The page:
It’s important to learn how to understand plugins in web design. There are many options and a variety of platforms that let you add functionality easily through built-in search-and-install tools. Other platforms require you to paste some code directly in your site’s theme. The code that’s added to a website allows you to do certain things that you couldn’t do before – this is what a plugin does.
It can seem daunting at first. After all, there are thousands of articles and forum posts about plugins for every aspect of a website. And you’re not alone if the mere mention of pasting code into your site makes you nervous. Plugins are powerful because they can usually enable and disable features on a site-wide basis, saving a lot of time and energy.
Vacuums and Web Design
Let’s talk about vacuums. Yes. Vacuums are a great way to think about how to use plugins in web design.
While there are some pretty fancy vacuums out there these days, the concept is still the same: use spinning brushes to pull dirt particles out of the carpet and suck them up a tube into a bag. It’s a simple machine for a basic job, and anyone can do it.
But, just like with plugins, not many people fully understand – or appreciate – all of the bells and whistles involved. And the similarities don’t stop here. Vacuums often come with an assortment of attachments. Some are extensions for reaching into ceiling corners, while others are wide brushes for attacking the dog hair that finds its way under the couch. Still others have a slight curve to them meant to clean around difficult angles.
A Tumblr Example
Most blogging and website tools will work just fine for many people right out of the box. But if you’re interested in measuring the traffic to your Tumblr site, you’ll have to go into your bag of attachments to find the right plugin.
Tumblr doesn’t have it’s own built-in plugin system, but some themes let you paste a Google Analytics account number, and you can always paste the code into your theme yourself. It’s like a vacuum which accepts parts made by other brands.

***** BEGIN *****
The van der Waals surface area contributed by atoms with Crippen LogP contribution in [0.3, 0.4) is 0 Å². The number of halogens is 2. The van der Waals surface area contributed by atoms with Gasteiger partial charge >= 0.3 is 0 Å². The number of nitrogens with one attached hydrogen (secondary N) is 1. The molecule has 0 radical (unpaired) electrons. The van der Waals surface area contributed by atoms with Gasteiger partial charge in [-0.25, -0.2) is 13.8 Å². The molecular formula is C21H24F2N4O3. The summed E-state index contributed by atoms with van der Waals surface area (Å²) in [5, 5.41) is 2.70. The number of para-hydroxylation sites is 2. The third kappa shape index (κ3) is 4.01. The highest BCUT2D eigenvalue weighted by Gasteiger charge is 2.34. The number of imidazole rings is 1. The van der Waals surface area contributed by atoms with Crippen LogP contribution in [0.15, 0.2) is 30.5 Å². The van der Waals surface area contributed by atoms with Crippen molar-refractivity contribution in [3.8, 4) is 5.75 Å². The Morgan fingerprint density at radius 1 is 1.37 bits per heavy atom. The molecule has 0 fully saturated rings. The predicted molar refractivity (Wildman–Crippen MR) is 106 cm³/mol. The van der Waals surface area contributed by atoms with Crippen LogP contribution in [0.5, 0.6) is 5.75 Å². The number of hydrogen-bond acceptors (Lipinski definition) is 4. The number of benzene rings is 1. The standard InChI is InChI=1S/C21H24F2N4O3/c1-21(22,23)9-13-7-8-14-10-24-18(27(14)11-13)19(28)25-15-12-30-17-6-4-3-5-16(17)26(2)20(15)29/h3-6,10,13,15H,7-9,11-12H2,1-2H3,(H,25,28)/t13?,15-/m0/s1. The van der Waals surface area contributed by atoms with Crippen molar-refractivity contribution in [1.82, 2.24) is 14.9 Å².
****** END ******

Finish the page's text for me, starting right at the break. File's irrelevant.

A WordPress Example
WordPress is the fancy vacuum of plugins. It has a vast library of plugins (more than 31,000 as of this writing). They are broken down into categories based on what aspect of your site they are used to enhance, including sidebar, comments and Twitter. Like vacuum attachments, you can turn them on or off, add new ones and throw away (delete) those you don’t use anymore.
The good news is that Fat Cow has tutorials to get you started. The built-in installation and removal capability makes it a great way to learn how to understand plugins in web design.
The Power of Plugins
Like vacuums and their parts, websites and their plugins are most effective when used by someone who knows what they want to accomplish. If you already know most people find you through links to your website shared on social networks, you can use a plugin to make sure that your sharing buttons are accessible on each page, or on your site’s sidebar.
You can easily add comments to your website with a plugin such as Livefyre or Disqus. These plugins make it super easy to delete or deactivate, with no need to go through and change every single page of your site.
Another perfect use for plugins is font customization. For instance, Google Web Fonts is a free database of typography you can use on your site. You can select one or more fonts and then get the code you need to add them to your site. Once again, WordPress has plugins dedicated to Google Web Fonts, making it easy to add, change or remove fonts from your site.
Plugins in web design are an effective and versatile way to enhance the design of your site. And like vacuums, most sites are compatible in one form or another, and the possibilities are almost endless.